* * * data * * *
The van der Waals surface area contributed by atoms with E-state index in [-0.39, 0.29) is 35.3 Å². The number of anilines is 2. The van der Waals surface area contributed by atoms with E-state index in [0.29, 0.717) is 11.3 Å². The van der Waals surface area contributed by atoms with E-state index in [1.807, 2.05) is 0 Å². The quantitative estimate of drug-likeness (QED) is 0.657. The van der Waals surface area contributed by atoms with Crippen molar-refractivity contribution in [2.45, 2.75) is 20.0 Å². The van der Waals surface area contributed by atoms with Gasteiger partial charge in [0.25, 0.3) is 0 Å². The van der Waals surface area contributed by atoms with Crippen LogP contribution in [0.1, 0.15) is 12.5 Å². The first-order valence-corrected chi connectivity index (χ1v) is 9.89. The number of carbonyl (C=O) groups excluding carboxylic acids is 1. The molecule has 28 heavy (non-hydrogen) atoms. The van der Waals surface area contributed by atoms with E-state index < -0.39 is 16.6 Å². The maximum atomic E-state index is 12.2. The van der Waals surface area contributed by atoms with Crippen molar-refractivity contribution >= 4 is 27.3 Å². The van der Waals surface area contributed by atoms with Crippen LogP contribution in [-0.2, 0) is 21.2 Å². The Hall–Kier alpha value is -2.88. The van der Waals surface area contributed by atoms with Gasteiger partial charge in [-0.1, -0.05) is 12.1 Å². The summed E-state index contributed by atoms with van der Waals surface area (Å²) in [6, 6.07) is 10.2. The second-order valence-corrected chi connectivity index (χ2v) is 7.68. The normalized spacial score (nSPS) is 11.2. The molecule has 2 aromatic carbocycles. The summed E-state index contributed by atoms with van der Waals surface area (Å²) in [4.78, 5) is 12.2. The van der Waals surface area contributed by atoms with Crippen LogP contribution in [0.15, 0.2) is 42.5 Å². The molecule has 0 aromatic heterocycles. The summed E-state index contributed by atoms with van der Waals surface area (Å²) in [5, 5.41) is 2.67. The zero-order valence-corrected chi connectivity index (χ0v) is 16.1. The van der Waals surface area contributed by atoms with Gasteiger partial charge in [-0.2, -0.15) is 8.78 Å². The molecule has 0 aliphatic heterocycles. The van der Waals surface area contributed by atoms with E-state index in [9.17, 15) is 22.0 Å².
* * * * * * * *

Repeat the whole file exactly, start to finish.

The van der Waals surface area contributed by atoms with E-state index in [-0.39, 0.29) is 35.3 Å². The number of anilines is 2. The van der Waals surface area contributed by atoms with E-state index in [0.29, 0.717) is 11.3 Å². The van der Waals surface area contributed by atoms with E-state index in [1.807, 2.05) is 0 Å². The quantitative estimate of drug-likeness (QED) is 0.657. The van der Waals surface area contributed by atoms with Crippen molar-refractivity contribution in [2.45, 2.75) is 20.0 Å². The van der Waals surface area contributed by atoms with Gasteiger partial charge in [0.25, 0.3) is 0 Å². The van der Waals surface area contributed by atoms with Crippen LogP contribution in [0.1, 0.15) is 12.5 Å². The first-order valence-corrected chi connectivity index (χ1v) is 9.89. The number of carbonyl (C=O) groups excluding carboxylic acids is 1. The molecule has 28 heavy (non-hydrogen) atoms. The van der Waals surface area contributed by atoms with E-state index < -0.39 is 16.6 Å². The maximum atomic E-state index is 12.2. The van der Waals surface area contributed by atoms with Crippen molar-refractivity contribution >= 4 is 27.3 Å². The van der Waals surface area contributed by atoms with Crippen LogP contribution in [-0.2, 0) is 21.2 Å². The Hall–Kier alpha value is -2.88. The van der Waals surface area contributed by atoms with Gasteiger partial charge in [-0.1, -0.05) is 12.1 Å². The summed E-state index contributed by atoms with van der Waals surface area (Å²) in [6, 6.07) is 10.2. The second-order valence-corrected chi connectivity index (χ2v) is 7.68. The normalized spacial score (nSPS) is 11.2. The molecule has 2 aromatic carbocycles. The summed E-state index contributed by atoms with van der Waals surface area (Å²) in [4.78, 5) is 12.2. The van der Waals surface area contributed by atoms with Crippen LogP contribution in [0.15, 0.2) is 42.5 Å². The molecule has 0 aromatic heterocycles. The summed E-state index contributed by atoms with van der Waals surface area (Å²) in [5, 5.41) is 2.67. The zero-order valence-corrected chi connectivity index (χ0v) is 16.1. The van der Waals surface area contributed by atoms with Gasteiger partial charge in [-0.2, -0.15) is 8.78 Å². The molecule has 0 aliphatic heterocycles. The van der Waals surface area contributed by atoms with E-state index in [9.17, 15) is 22.0 Å².